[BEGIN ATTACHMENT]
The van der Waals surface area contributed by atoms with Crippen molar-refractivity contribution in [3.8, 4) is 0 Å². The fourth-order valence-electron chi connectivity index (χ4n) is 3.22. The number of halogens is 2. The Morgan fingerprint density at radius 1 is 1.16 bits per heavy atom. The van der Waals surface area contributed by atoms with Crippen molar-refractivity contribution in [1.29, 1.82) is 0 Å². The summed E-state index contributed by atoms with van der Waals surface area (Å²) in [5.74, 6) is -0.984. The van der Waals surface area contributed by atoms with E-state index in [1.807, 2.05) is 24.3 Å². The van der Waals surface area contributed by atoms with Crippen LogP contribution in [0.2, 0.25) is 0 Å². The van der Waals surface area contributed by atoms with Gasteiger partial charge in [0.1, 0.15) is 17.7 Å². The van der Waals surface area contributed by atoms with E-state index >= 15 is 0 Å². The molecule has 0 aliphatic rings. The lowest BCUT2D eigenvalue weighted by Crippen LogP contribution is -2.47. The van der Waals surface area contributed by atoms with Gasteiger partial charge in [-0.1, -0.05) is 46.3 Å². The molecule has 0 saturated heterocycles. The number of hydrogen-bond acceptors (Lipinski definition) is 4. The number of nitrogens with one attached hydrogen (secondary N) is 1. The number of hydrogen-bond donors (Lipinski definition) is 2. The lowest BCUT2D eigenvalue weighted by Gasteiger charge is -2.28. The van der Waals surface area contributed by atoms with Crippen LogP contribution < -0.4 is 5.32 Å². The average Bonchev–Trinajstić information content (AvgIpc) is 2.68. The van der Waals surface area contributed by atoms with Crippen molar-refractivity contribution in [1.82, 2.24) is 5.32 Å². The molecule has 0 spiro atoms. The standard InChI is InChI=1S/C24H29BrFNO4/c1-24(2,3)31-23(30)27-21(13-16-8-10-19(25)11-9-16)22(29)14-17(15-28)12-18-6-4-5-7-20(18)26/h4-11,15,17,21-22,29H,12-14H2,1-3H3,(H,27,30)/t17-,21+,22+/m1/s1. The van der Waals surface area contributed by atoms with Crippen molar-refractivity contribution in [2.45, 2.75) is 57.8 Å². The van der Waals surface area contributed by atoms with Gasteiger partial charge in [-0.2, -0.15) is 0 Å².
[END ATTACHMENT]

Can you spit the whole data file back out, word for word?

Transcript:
The van der Waals surface area contributed by atoms with Crippen molar-refractivity contribution in [3.8, 4) is 0 Å². The fourth-order valence-electron chi connectivity index (χ4n) is 3.22. The number of halogens is 2. The Morgan fingerprint density at radius 1 is 1.16 bits per heavy atom. The van der Waals surface area contributed by atoms with Crippen molar-refractivity contribution in [1.29, 1.82) is 0 Å². The summed E-state index contributed by atoms with van der Waals surface area (Å²) in [5.74, 6) is -0.984. The van der Waals surface area contributed by atoms with E-state index in [1.807, 2.05) is 24.3 Å². The van der Waals surface area contributed by atoms with Crippen LogP contribution in [0.2, 0.25) is 0 Å². The van der Waals surface area contributed by atoms with Gasteiger partial charge in [0.1, 0.15) is 17.7 Å². The van der Waals surface area contributed by atoms with E-state index >= 15 is 0 Å². The molecule has 0 aliphatic rings. The lowest BCUT2D eigenvalue weighted by Crippen LogP contribution is -2.47. The van der Waals surface area contributed by atoms with Gasteiger partial charge in [-0.1, -0.05) is 46.3 Å². The molecule has 0 saturated heterocycles. The number of hydrogen-bond acceptors (Lipinski definition) is 4. The number of nitrogens with one attached hydrogen (secondary N) is 1. The number of hydrogen-bond donors (Lipinski definition) is 2. The lowest BCUT2D eigenvalue weighted by Gasteiger charge is -2.28. The van der Waals surface area contributed by atoms with Crippen LogP contribution < -0.4 is 5.32 Å². The average Bonchev–Trinajstić information content (AvgIpc) is 2.68. The van der Waals surface area contributed by atoms with Crippen molar-refractivity contribution in [1.82, 2.24) is 5.32 Å². The molecule has 0 spiro atoms. The standard InChI is InChI=1S/C24H29BrFNO4/c1-24(2,3)31-23(30)27-21(13-16-8-10-19(25)11-9-16)22(29)14-17(15-28)12-18-6-4-5-7-20(18)26/h4-11,15,17,21-22,29H,12-14H2,1-3H3,(H,27,30)/t17-,21+,22+/m1/s1. The van der Waals surface area contributed by atoms with Crippen molar-refractivity contribution in [2.45, 2.75) is 57.8 Å². The van der Waals surface area contributed by atoms with Gasteiger partial charge in [-0.2, -0.15) is 0 Å².